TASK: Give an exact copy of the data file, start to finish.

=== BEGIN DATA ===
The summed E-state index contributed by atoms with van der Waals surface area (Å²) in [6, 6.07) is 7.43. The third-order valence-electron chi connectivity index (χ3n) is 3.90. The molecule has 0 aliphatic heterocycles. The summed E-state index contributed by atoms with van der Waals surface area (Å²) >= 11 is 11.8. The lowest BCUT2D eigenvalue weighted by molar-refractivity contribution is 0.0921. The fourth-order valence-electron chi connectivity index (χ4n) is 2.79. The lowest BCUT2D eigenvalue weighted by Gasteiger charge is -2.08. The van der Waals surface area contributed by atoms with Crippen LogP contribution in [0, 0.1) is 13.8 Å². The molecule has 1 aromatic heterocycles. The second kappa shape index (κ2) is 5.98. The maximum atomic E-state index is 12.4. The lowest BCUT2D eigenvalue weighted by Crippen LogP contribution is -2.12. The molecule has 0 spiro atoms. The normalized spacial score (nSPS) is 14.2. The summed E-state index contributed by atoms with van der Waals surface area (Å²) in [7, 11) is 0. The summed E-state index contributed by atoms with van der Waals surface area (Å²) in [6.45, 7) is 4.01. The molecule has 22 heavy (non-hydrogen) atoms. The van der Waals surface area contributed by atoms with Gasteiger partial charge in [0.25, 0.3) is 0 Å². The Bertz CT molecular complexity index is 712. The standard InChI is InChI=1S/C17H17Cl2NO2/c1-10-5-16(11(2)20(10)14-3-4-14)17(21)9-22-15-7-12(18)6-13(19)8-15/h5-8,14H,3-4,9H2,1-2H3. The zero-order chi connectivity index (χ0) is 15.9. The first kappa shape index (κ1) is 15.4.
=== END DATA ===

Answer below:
The summed E-state index contributed by atoms with van der Waals surface area (Å²) in [6, 6.07) is 7.43. The third-order valence-electron chi connectivity index (χ3n) is 3.90. The molecule has 0 aliphatic heterocycles. The summed E-state index contributed by atoms with van der Waals surface area (Å²) >= 11 is 11.8. The lowest BCUT2D eigenvalue weighted by molar-refractivity contribution is 0.0921. The fourth-order valence-electron chi connectivity index (χ4n) is 2.79. The lowest BCUT2D eigenvalue weighted by Gasteiger charge is -2.08. The van der Waals surface area contributed by atoms with Crippen LogP contribution in [0, 0.1) is 13.8 Å². The molecule has 1 aromatic heterocycles. The second kappa shape index (κ2) is 5.98. The maximum atomic E-state index is 12.4. The lowest BCUT2D eigenvalue weighted by Crippen LogP contribution is -2.12. The molecule has 0 spiro atoms. The normalized spacial score (nSPS) is 14.2. The summed E-state index contributed by atoms with van der Waals surface area (Å²) in [7, 11) is 0. The summed E-state index contributed by atoms with van der Waals surface area (Å²) in [6.45, 7) is 4.01. The molecule has 22 heavy (non-hydrogen) atoms. The van der Waals surface area contributed by atoms with Gasteiger partial charge in [0.25, 0.3) is 0 Å². The Bertz CT molecular complexity index is 712. The standard InChI is InChI=1S/C17H17Cl2NO2/c1-10-5-16(11(2)20(10)14-3-4-14)17(21)9-22-15-7-12(18)6-13(19)8-15/h5-8,14H,3-4,9H2,1-2H3. The zero-order chi connectivity index (χ0) is 15.9. The first kappa shape index (κ1) is 15.4.